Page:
DETROIT -- The Detroit Fire Department, contradicting a previous statement, says it has not ruled out arson in the investigation of a July 13 fire at UAW headquarters in Detroit.
"The fire could have been accidental or incendiary," Ted Copley, lieutenant and investigator for the department, told Automotive News in an emailed statement Monday.
In July, Copley told Automotive News that arson was "ruled out, but the cause is still undetermined. The rest of the investigation will be handled by private investigators for insurance purposes."
"I was told at the time that they did not think it was arson," Detroit Fire Department Deputy Commissioner Dave Fornell told Automotive News in an interview Monday. "That wasn't a final verdict … When I did some inquiries with the press, I asked investigators and they were saying at that point it was ruled out."
Patrick McNulty, chief of fire investigation in Detroit, told Automotive News Tuesday that initial “telltale signs of arson,” such as gasoline or any kind of accelerant were not found by investigators at the scene of the fire.
“There didn’t appear to be anything abnormal,” McNulty said. “There’s no alarms, nobody going in or out that we saw. [Copley] may have been referring to there was no obvious sign of arson.”
The investigation has not been turned over to insurance companies “except for the forensic evaluation of equipment and devices found within the area of the fire’s origin,” McNulty said in an emailed statement to Automotive News. “This testing pertains to identifying potential equipment faults that may have caused the fire as well as ruling out such potential. This case will remain open pending the results of that examination and any other information received by this office.”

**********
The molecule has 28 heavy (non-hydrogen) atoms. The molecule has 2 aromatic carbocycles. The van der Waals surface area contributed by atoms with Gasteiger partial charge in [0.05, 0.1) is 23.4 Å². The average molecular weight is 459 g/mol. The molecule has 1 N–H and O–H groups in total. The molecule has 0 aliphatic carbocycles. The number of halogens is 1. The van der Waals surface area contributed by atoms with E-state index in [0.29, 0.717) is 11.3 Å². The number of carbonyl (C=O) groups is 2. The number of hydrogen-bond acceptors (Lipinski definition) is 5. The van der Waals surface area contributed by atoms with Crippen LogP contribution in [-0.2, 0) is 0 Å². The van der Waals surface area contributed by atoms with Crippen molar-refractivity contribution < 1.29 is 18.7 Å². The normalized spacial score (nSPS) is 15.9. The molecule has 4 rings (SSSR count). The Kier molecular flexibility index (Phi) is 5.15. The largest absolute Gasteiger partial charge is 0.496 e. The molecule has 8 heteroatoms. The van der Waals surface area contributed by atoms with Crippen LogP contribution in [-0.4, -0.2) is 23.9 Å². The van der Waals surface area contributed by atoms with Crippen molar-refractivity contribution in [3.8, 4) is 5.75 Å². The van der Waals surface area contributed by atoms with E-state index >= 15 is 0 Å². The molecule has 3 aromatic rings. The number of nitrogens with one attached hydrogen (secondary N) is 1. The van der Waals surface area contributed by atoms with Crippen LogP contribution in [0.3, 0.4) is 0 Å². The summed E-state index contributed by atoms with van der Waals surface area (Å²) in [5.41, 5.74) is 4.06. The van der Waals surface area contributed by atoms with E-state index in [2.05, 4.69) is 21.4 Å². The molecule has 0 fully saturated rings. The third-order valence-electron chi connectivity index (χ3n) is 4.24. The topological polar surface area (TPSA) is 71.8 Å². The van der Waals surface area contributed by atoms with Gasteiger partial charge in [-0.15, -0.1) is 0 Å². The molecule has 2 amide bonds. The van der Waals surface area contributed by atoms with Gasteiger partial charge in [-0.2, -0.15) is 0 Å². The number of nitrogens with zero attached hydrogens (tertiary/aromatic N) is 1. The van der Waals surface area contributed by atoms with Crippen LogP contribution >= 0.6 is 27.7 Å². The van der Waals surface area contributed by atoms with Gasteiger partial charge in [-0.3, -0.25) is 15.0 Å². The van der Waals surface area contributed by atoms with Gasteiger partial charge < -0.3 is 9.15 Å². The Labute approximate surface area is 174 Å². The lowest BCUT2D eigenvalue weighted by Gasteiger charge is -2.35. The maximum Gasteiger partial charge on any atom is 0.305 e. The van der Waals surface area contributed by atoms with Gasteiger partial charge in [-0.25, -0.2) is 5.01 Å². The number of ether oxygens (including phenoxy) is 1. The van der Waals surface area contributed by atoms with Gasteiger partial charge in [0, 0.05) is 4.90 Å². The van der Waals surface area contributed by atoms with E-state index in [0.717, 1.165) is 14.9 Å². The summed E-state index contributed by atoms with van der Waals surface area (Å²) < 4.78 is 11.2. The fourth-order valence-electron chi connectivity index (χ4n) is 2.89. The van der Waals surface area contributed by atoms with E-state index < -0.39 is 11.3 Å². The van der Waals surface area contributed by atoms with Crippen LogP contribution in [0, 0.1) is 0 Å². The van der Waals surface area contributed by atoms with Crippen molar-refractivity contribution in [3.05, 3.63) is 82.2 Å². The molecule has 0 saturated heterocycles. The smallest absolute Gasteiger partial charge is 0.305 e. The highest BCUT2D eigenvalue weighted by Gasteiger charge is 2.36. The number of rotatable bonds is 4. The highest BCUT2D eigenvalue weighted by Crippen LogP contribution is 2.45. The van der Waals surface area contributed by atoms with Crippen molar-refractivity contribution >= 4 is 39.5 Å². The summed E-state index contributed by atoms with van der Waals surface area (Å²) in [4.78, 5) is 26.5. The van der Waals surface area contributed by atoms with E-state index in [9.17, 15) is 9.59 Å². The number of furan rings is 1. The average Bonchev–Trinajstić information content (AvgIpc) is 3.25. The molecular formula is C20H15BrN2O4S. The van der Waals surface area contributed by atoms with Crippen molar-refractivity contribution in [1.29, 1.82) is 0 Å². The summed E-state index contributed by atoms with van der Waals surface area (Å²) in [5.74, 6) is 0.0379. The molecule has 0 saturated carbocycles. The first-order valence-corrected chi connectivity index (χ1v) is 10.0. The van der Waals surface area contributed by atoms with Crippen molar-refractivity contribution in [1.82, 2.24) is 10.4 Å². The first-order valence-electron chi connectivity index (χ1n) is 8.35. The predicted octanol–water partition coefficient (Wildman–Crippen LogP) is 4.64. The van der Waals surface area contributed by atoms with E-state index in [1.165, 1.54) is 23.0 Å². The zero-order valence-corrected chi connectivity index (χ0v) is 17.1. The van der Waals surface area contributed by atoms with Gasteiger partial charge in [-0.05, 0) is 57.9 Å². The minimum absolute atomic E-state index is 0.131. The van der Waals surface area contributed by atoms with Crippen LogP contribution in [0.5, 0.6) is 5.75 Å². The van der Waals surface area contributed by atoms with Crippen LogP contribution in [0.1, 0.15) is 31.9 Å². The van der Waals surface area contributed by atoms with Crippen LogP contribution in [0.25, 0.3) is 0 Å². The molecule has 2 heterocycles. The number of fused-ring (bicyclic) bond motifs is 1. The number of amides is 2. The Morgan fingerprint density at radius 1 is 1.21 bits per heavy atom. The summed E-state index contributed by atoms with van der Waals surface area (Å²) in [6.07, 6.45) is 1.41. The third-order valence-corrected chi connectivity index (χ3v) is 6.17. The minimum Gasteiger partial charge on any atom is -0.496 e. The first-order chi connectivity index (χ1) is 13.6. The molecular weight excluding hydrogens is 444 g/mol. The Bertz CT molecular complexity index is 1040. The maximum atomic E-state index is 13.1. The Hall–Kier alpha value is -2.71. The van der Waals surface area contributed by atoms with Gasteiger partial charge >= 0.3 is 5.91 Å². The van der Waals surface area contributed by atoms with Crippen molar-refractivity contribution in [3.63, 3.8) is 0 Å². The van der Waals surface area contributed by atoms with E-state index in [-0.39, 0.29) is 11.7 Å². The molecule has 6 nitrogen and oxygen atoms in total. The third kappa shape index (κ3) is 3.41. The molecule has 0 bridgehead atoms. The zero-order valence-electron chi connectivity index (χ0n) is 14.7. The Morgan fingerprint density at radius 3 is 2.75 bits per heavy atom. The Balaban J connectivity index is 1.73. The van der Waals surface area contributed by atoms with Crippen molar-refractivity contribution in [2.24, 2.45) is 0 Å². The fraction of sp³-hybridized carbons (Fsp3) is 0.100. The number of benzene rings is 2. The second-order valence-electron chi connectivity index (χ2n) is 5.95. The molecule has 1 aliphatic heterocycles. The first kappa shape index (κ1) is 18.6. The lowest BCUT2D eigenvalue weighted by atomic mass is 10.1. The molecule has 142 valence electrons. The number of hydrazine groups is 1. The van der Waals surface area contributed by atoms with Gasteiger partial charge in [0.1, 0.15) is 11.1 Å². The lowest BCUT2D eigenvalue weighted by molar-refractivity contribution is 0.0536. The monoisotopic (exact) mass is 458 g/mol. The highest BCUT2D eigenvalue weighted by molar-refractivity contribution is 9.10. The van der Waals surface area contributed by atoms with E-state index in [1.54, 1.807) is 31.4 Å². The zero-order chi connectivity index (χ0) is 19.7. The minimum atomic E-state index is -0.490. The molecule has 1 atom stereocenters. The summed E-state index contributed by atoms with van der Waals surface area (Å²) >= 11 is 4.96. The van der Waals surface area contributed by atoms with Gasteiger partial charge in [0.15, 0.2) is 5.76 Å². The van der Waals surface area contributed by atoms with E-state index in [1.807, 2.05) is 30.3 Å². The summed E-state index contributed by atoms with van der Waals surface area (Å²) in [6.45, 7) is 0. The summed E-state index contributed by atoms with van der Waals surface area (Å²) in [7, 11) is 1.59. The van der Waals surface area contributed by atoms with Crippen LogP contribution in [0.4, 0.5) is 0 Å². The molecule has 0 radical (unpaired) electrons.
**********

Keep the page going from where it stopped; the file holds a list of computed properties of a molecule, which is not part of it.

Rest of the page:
The fire at the UAW took place amid a broadening federal investigation into corruption at the highest levels of the union's leadership. Gary Jones has since resigned as UAW president and was replaced last month by Rory Gamble. Altogether, 13 union and Fiat Chrysler officials have been charged with crimes; 11 have pleaded guilty.
It remains unclear if the Saturday afternoon fire at the union's Solidarity House is part of the broader UAW corruption investigation. The Detroit News last week reported on the federal investigation into the fire, but the current status of that probe is unclear.
The UAW said in a statement on Monday: "While a final report has not been issued by the city fire department or the insurance company, based on previous public statements from the fire inspector and our knowledge of the investigation to date, we do not expect any change to the determination that the fire was caused by an identified equipment malfunction, not an arson."
The city continues to handle the fire investigation, Copley said in the Monday statement.
"The FBI has never contacted me regarding this fire and have not taken over the origin and cause investigation," the statement said. "If the FBI is independently investigating the fire, I have no knowledge of the extent of that investigation."